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We’ve tallied up some of the key differences between the iPhone 13 and the latest iPhone 14 so you can figure out if it’s time to upgrade.

The Apple Far Out event featured a host of new devices, including the Apple Watch Series 8, Apple Watch Ultra, and of course, the latest iPhone 14 series.

If you’re curious to see how the iPhone 14 differs from the iPhone 13, here are the four main factors you need to be aware of.

Updated Camera

iPhone 14 features a new camera system with a focus on low-light performance and improved video stabilization. It also now has a wider sensor with a much faster f/1.5 aperture compared to the iPhone 13’s f/1.6 aperture.

What’s more, the iPhone 14 is the first iPhone to feature selfie camera autofocus, meaning your front-facing photos should have more detail as well as improved low-light performance.

Setting up the iPhone 14 Pro camera

No US SIM tray

While this isn’t rolling out to all customers, anyone who buys an iPhone 14 in America will find that it doesn’t have a physical SIM tray as Apple is pushing customers to use its new eSIM feature.

The company has teamed up with several mobile carriers such as AT&T, TMobile and Verizon to introduce eSIM, allowing users to make calls and send text messages without the need for a physical SIM card. What’s more, users won’t need to be connected to the internet to install their eSIMs, and users will be able to store multiple eSIMs on the same device.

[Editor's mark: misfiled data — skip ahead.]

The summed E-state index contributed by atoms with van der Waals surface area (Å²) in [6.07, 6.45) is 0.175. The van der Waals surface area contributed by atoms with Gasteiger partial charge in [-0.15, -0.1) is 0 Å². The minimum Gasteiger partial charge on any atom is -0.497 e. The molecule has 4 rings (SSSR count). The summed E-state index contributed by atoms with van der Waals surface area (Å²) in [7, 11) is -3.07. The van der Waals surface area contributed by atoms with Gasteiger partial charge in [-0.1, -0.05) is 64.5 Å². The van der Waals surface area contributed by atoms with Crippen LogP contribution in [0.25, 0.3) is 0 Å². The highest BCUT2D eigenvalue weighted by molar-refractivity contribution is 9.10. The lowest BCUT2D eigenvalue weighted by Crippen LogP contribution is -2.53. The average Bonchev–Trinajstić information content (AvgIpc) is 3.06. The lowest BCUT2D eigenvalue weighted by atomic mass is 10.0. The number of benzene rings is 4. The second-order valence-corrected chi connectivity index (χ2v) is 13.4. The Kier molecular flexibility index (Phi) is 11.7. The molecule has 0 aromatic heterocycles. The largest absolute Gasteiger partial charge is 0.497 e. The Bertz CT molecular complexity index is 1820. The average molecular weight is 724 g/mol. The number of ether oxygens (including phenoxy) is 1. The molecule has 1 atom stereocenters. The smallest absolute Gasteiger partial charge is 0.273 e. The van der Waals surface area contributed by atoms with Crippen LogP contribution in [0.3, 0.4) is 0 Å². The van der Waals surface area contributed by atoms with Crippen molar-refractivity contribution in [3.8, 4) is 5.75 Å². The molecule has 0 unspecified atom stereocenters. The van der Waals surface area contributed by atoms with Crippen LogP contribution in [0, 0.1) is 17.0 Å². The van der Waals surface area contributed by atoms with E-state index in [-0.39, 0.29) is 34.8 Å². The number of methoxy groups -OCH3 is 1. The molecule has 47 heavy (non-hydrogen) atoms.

The same A15 Bionic chip

Even though the iPhone 14 is part of a new line of phones, it will use the same A15 Bionic as the iPhone 13. This suggests that the iPhone 14 will have similar performance to the iPhone 13 series, although we will definitely check these claims. as soon as we get models for review.

However, the iPhone 14 Pro and iPhone 14 Pro Max will feature the latest A16 Bionic chip, which focuses on power and efficiency.

A16 Bionic chip

Support SOS emergency call

Both the iPhone 14 and iPhone 14 Plus support the Emergency SOS feature, which means that users who don’t have internet or data access can connect their iPhone to satellite frequencies, meaning they can contact emergency services if needed.

Apple says it can take less than 15 seconds to send a message in clear skies. This service is free for the first two years, though Apple has yet to reveal how much it will cost after that time.

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